Inventor of World Wide Web Snags Computer Science's Top Prize

tim berners lee at quadriga awards
POTSDAM, GERMANY - OCTOBER 3: Britain's Sir Timothy Berners-Lee, who invented the World Wide Web and then gave it away, smiles after he plants a cherry tree October 3, 2005 in the gardens under Sans Souci Palace in Potsdam, Germany. The planting was an initiative of the society 'Workshop Germany' and energy company Vattenfall, who sponsor the Quadriga Awards for outstanding contributions to society and world politics and which will take place later today in Berlin. (Image credit: Andreas Rentz/Getty)

Tim Berners-Lee, the inventor of the World Wide Web, has snagged one of the most prestigious prizes in computer science: the A.M. Turing Award.

The Association for Computing Machinery (ACM), the organization that awards the $1 million prize, announced the Turing Award winner earlier this week. The computer science rockstar has picked up more than a dozen major prizes and honorific titles over the years; for instance, he's earned a place in the Internet Hall of Fame and has been knighted by Queen Elizabeth II.

"The first-ever World Wide Web site went online in 1991," ACM President Vicki Hanson said in a statement. "Although this doesn't seem that long ago, it is hard to imagine the world before Sir Tim Berners-Lee's invention."

That invention not only transformed the world in unimaginable ways but was also a technically and conceptually challenging feat, ACM noted. Berners-Lee invented the unique system for locating data on the web (such as the now-ubiquitous URLs that help users navigate to a specific page). He also created early versions of web browsers and envisioned the way all of these conceptual pieces would fit together, Hanson said. [Internet History Timeline: ARPANET to the World Wide Web]

Practical problem, radical solution

Berners-Lee began his work on the invention of the World Wide Web in response to a practical problem: Back  in 1989, physicists at CERN (the European Organization for Nuclear Research), home of the largest atom smasher in the world, were having trouble sharing their data. Scientists were using a decade-old system called Transmission Control Protocol/Internet Protocol (TCP/IP), but they couldn't share many types of data in that way. To get around the problem, Berners-Lee invented a whole new system, which included ways to identify any unique object on the web (a uniform resource identifier), a way to send or exchange data (a hypertext transfer protocol, or HTTP), a web browser and hypertext markup language (HTML), which allows a web browser to display a web page complete with links and other web formatting.

The first website ( ) went live on Aug. 6, 1991. Berners-Lee also pioneered the concept of making the web free and open, by releasing software that anyone could change or update — the seeds of open-source software. Since the humble beginnings of the web, the number of websites has grown to over 1 billion, according to the ACM.

Berners-Lee earned a physics degree from the University of Oxford in 1976 and spent some of his time there using a soldering iron to build a homemade computer, according to a biography from the World Wide Web Consortium, where he is director. He worked at a series of companies before winding up at CERN and, in 1994, founded the World Wide Web Consortium, which is dedicated to making common guidelines and standards for all things internet-related.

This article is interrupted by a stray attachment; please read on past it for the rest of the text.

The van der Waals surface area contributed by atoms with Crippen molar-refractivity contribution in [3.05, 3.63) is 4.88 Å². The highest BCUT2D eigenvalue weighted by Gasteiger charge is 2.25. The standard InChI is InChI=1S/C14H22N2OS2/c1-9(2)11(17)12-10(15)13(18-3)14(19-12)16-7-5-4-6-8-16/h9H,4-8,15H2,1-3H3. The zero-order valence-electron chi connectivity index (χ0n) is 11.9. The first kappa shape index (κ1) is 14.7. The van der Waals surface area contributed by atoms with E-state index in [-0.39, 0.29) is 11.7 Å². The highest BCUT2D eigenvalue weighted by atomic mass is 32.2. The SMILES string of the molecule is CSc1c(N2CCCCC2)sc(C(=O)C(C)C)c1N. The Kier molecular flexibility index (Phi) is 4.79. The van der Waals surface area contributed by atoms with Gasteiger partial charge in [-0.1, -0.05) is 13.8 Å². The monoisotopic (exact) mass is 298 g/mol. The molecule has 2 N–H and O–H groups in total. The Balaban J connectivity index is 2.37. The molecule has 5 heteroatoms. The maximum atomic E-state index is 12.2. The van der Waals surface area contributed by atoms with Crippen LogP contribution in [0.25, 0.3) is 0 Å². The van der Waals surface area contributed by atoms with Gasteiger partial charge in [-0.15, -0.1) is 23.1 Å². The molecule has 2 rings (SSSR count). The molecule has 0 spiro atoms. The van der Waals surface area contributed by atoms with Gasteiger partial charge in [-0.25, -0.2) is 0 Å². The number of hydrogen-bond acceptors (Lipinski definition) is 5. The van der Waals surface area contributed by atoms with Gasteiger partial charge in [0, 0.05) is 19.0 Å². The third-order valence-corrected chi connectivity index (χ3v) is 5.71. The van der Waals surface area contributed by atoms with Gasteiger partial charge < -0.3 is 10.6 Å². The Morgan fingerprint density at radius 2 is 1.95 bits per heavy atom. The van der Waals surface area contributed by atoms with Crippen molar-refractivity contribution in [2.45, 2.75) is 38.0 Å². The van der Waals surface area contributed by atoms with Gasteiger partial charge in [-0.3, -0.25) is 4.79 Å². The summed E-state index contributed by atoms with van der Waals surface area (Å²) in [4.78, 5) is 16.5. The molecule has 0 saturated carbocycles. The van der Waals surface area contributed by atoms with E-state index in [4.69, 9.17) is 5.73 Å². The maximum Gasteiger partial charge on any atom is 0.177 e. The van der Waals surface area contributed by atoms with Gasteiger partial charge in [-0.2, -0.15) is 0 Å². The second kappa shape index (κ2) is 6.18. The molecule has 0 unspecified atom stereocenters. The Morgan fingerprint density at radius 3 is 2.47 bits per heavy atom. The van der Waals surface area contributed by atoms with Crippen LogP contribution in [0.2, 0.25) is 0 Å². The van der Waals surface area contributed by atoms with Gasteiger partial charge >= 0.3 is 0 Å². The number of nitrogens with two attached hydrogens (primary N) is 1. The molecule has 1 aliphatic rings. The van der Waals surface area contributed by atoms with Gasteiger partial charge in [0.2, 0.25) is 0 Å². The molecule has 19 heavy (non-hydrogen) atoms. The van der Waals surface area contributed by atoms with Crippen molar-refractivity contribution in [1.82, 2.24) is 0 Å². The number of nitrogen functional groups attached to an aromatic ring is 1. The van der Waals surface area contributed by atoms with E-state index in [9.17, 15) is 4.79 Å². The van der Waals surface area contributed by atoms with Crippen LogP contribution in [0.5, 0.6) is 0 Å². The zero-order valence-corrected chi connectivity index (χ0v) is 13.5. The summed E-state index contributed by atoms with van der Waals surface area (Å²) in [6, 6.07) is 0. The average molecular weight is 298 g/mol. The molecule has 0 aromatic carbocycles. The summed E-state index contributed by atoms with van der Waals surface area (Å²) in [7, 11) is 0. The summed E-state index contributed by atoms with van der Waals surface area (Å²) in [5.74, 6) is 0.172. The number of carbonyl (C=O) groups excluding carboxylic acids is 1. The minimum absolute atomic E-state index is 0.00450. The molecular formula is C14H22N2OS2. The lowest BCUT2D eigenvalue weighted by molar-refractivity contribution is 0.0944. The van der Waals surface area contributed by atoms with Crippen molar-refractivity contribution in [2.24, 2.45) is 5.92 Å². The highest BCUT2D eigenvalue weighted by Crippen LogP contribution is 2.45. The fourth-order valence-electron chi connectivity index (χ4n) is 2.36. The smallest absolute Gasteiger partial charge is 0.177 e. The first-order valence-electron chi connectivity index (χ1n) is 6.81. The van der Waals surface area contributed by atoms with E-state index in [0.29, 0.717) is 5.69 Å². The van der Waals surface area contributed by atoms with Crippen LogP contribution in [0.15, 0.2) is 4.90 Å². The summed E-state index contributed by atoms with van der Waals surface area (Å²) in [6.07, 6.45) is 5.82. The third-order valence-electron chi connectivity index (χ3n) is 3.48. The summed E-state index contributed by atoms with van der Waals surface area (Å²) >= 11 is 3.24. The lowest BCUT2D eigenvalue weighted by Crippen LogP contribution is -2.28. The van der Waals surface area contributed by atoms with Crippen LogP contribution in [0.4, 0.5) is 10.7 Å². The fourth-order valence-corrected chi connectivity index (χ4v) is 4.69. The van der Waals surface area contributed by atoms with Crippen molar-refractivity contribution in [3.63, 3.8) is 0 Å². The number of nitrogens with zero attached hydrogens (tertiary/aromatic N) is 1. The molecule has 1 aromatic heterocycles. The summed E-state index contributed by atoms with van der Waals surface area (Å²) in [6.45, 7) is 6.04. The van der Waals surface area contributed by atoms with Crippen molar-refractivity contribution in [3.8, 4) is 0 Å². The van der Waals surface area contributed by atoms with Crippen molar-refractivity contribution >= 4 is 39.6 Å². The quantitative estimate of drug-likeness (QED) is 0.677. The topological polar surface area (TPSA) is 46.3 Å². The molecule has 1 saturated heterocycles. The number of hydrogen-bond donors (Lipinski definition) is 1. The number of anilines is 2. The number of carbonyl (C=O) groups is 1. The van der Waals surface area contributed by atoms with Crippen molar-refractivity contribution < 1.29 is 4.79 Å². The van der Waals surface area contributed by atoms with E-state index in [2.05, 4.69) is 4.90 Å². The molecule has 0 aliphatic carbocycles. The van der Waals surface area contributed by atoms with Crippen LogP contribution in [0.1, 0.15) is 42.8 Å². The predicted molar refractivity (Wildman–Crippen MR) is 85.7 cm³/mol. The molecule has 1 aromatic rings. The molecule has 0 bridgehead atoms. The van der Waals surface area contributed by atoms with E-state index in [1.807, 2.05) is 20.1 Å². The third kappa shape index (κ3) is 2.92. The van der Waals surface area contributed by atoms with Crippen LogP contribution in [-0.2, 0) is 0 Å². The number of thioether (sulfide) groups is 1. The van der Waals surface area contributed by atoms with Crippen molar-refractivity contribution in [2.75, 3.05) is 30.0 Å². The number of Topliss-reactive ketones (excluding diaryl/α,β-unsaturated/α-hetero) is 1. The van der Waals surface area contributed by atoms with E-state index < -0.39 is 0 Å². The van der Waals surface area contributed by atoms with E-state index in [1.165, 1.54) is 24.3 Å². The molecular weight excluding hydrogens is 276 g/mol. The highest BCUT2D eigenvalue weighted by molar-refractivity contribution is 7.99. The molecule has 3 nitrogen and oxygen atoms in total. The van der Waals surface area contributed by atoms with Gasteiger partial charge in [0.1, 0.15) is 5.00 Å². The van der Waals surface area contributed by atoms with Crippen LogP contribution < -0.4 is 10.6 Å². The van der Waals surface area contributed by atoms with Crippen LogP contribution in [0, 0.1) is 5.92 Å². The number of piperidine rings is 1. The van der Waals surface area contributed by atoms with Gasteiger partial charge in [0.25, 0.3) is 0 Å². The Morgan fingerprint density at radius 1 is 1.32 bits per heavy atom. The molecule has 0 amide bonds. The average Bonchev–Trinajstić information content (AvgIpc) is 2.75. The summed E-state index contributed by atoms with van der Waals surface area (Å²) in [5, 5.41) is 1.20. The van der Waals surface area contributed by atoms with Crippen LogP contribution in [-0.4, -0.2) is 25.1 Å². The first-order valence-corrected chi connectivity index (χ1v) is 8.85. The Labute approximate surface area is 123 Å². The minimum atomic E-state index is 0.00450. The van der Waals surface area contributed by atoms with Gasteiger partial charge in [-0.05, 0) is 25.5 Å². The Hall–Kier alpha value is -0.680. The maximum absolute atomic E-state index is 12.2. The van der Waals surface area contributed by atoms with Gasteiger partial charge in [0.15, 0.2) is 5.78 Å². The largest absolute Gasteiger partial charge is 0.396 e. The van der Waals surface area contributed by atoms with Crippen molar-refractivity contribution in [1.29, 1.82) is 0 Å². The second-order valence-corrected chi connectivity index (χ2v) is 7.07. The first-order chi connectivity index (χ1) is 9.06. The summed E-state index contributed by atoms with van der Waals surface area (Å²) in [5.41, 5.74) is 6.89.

Free and fair internet

For most of his life, Berners-Lee has worked to make information on the web open for everyone to use, and he has continued to be vocal about the evolution of the internet. In 2014, he told Der Spiegel magazine that the amazing collaborative spirit behind the web's invention can't be taken for granted. [The 11 Most Beautiful Mathematical Equations]

"All that collaboration and working together is, to a certain extent, under threat, because the web has become so powerful, because it has become such an important technology for everyday life and almost everything we do," Berners-Lee said. Therefore, there is a strong tendency for governments, big organizations and companies to try to control it.   

In an op-ed for The Guardian published March 11, Berners-Lee wrote that the web now faces three existential  threats: Users no longer control their own web-browsing data, misinformation spreads like a virus online, and online political advertising is not transparent.

"These are complex problems, and the solutions will not be simple. But a few broad paths to progress are already clear," Berners-Lee wrote.

Some ideas he proposed in the editorial include personal "data pods" to protect user information from company control, and better business models, such as subscriptions and micropayments to support a website, rather than advertising.

"We must fight against government overreach in surveillance laws, including through the courts if necessary," Berners-Lee wrote. "We must push back against misinformation by encouraging gatekeepers such as Google and Facebook to continue their efforts to combat the problem, while avoiding the creation of any central bodies to decide what is 'true' or not."

Originally published on Live Science.

Tia Ghose
Managing Editor

Tia is the managing editor and was previously a senior writer for Live Science. Her work has appeared in Scientific American, and other outlets. She holds a master's degree in bioengineering from the University of Washington, a graduate certificate in science writing from UC Santa Cruz and a bachelor's degree in mechanical engineering from the University of Texas at Austin. Tia was part of a team at the Milwaukee Journal Sentinel that published the Empty Cradles series on preterm births, which won multiple awards, including the 2012 Casey Medal for Meritorious Journalism.